The iconic Atlantic puffin survives with the help of dedicated scientists and conservationists. (Portland Phoenix/Nick Lund)
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Atlantic puffins thrive in Maine gift stores. You can find puffin-shaped cookies, puffin coasters, puffin socks, puffin mugs, puffin pillows, puffin clocks, and puffin masks.

You can stay at the Puffin Inn in Ogunquit after shopping at Rusted Puffin Metal Works in Portland, and take the edge off with some “top-quality, craft cannabis products” from the Great Atlantic Puffin Co. in Fryeburg.

With all the puffin memorabilia available on land you’d think Atlantic puffins were thriving in Maine waters, but the truth is more complicated. It takes lots of work to make sure the puffins that line our gift shop shelves remain in the state.

Birds can’t lay eggs on the water, and so for many seabirds, the only time they come to solid ground in their lives is to breed. Since seabirds mainly eat things found in the sea, they prefer their nests close to the water, but also as free as possible from predators including mice, rats, gulls, and eagles. Rocky offshore islands or tall sea cliffs do the trick.

Except when they don’t.

The trouble with nesting on a rocky island is that your population is concentrated in just one area, and a determined predator can do a lot of damage. For many species nesting on these islands, as well as other species nesting together in one place, overwhelming predators with numbers is a proven strategy.

Mexican free-tailed bats all arrive back at their caves at the same time, perhaps sacrificing one or two to peregrines or red-tailed hawks but otherwise swarming to safety. The eggs of certain turtle species all hatch at the same time so the mass of young trudging to the safety of the water will overrun predators and ensure that some babies get through.

Seabirds try to overwhelm predators, too. Just look at the volunteer biologists working on Maine’s seabird islands as they walk across the island to blinds to do point counts or other science – they’re mobbed in clouds of angry birds. Volunteers often use umbrellas or carry sticks above their heads, hoping the birds will attack the sticks instead of their heads.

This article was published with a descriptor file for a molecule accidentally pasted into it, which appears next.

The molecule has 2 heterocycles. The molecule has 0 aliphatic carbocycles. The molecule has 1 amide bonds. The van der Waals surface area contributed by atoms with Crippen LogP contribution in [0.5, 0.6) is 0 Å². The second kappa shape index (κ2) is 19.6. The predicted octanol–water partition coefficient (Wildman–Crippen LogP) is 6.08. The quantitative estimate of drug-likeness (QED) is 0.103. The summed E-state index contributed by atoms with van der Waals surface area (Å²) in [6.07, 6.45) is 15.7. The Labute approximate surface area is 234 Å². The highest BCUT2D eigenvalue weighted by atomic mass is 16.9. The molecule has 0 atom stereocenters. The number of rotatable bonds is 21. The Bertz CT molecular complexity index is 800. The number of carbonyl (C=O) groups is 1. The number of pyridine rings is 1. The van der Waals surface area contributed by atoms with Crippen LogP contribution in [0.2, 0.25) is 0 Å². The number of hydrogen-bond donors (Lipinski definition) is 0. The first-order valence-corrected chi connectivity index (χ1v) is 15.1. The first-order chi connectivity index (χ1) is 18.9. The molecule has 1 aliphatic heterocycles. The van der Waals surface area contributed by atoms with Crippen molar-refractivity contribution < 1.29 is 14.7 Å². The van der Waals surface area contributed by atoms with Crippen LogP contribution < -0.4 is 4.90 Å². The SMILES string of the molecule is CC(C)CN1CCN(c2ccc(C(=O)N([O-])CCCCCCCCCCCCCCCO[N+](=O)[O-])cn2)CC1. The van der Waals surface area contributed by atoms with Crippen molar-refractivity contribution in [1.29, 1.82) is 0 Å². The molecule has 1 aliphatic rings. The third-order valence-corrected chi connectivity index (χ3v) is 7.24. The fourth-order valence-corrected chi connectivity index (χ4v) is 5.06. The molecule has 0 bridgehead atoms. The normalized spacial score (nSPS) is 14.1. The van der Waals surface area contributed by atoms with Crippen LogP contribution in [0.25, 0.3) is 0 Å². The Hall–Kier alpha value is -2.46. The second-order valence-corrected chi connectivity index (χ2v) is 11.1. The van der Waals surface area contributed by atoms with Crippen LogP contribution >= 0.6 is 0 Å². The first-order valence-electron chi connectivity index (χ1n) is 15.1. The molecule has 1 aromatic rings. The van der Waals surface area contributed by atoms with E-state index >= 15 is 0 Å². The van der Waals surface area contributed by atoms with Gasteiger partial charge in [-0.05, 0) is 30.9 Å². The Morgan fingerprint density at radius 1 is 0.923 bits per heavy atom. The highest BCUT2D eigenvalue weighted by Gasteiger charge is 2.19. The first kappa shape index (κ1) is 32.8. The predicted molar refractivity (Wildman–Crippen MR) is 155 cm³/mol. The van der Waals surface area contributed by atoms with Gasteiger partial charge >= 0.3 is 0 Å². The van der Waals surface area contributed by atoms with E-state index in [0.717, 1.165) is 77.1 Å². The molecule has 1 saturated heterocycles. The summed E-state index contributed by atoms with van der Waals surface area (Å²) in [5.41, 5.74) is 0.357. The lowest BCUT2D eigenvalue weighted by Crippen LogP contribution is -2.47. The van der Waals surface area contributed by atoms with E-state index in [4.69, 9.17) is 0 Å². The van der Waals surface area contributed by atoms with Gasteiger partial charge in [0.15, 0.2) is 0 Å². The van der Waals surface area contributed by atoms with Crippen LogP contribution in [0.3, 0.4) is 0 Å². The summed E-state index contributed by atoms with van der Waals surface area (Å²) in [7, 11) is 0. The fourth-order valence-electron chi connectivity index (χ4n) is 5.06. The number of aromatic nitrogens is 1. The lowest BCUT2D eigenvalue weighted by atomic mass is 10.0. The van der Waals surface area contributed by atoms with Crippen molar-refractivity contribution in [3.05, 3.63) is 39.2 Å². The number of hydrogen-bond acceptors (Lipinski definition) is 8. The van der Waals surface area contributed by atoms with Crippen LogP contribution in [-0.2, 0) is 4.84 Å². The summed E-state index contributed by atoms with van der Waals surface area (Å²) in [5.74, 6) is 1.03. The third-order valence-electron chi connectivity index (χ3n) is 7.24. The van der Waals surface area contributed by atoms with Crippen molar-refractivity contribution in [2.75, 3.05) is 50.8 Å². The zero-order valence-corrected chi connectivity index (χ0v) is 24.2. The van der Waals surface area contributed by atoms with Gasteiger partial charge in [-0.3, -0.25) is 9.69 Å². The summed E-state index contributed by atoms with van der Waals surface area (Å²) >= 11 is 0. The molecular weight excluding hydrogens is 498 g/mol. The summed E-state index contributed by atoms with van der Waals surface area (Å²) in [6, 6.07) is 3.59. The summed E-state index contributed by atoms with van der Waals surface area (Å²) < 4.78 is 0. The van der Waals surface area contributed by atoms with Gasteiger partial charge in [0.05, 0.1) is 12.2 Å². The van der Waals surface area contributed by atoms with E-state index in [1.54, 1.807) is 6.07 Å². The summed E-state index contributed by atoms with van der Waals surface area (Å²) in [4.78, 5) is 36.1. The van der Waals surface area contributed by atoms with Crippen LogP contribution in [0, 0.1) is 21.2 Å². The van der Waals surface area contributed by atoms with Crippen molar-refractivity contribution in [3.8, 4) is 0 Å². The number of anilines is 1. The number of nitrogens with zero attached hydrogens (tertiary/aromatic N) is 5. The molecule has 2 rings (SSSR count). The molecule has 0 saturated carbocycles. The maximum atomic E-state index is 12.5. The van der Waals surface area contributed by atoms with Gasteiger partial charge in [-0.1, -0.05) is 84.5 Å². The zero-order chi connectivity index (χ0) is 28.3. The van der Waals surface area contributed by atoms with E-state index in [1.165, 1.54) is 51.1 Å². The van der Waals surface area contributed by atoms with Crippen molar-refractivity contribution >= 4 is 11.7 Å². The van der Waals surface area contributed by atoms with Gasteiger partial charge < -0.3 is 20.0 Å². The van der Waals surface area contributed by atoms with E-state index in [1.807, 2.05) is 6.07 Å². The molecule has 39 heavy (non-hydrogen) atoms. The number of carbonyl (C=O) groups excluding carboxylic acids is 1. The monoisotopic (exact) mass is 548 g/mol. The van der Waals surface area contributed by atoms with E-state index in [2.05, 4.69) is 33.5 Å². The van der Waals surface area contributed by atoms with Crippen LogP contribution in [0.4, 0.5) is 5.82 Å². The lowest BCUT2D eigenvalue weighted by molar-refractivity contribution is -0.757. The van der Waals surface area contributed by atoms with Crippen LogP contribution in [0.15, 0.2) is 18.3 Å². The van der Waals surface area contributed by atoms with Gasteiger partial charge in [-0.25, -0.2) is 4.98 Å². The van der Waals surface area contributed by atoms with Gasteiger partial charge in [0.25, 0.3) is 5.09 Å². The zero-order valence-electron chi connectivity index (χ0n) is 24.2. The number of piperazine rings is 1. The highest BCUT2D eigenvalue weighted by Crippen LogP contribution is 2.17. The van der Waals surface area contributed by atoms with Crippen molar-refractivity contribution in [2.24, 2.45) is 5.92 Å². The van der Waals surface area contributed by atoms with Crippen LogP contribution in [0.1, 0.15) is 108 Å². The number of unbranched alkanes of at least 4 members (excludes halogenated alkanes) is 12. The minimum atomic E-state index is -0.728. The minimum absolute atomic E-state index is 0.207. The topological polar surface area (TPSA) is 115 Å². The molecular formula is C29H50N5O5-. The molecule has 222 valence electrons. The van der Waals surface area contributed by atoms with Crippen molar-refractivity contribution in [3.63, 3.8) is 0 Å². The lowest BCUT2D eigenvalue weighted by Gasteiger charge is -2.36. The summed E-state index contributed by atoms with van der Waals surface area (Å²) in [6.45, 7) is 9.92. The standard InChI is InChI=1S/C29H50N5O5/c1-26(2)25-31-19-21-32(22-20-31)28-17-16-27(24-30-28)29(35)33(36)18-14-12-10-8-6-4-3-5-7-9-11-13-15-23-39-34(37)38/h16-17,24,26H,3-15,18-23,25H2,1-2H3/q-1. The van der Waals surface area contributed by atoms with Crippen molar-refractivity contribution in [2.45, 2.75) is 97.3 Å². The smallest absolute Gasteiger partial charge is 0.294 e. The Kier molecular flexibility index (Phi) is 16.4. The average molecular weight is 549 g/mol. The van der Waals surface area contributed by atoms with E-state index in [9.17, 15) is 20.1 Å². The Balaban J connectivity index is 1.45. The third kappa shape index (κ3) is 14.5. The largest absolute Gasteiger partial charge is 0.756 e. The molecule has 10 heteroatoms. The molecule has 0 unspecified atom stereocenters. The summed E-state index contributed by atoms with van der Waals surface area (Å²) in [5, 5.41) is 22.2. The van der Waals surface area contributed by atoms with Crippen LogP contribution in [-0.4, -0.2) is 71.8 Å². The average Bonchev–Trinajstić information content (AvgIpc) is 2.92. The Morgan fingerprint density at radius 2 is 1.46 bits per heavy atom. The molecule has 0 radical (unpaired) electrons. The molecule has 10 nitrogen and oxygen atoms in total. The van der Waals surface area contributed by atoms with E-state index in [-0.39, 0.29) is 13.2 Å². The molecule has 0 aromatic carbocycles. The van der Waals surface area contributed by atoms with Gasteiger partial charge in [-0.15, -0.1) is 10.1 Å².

(Although the biologists are helpers the seabirds are right to be afraid of people: humans looking for eggs and meat are responsible for extirpating Atlantic puffins and other species from Maine islands in the late 1800s.)

But Maine’s seabird islands are small, and predators and other competitors are hungry. The coast of Maine was always probably the southern extent of the breeding range for Atlantic puffins, as well as razorbills, common murres, and others.

Now, as the Gulf of Maine warms, new species like the laughing gull are expanding their range north, adding to herring gull populations already greatly expanded from feeding on the waste produced by humans. Bald eagles have also rebounded, thankfully, but know they can find a meal on coastal islands and are already impacting populations of coastal-nesting great blue herons and great cormorants.

Atlantic puffins would likely not exist in Maine if not for the continued dedication of the National Audubon Society’s Puffin Project, which helped relocate and reestablish Atlantic puffins to historic colonies in 1973 and continues to staff and protect these islands every year. Human impacts reach far and wide, and even the wild nature we believe exists off our remote waters, at once so harmed by human activities, now depends on assistance from hard-working scientists and conservationists.

It’s a positive story, and I’d have it no other way.

Nick Lund of Cumberland is outreach and network manager at Maine Audubon. He has written about nature for the National Audubon Society, Down East, National Parks Magazine, The Washington Post, and others. He can be found online at TheBirdist.com and on Twitter @TheBirdist.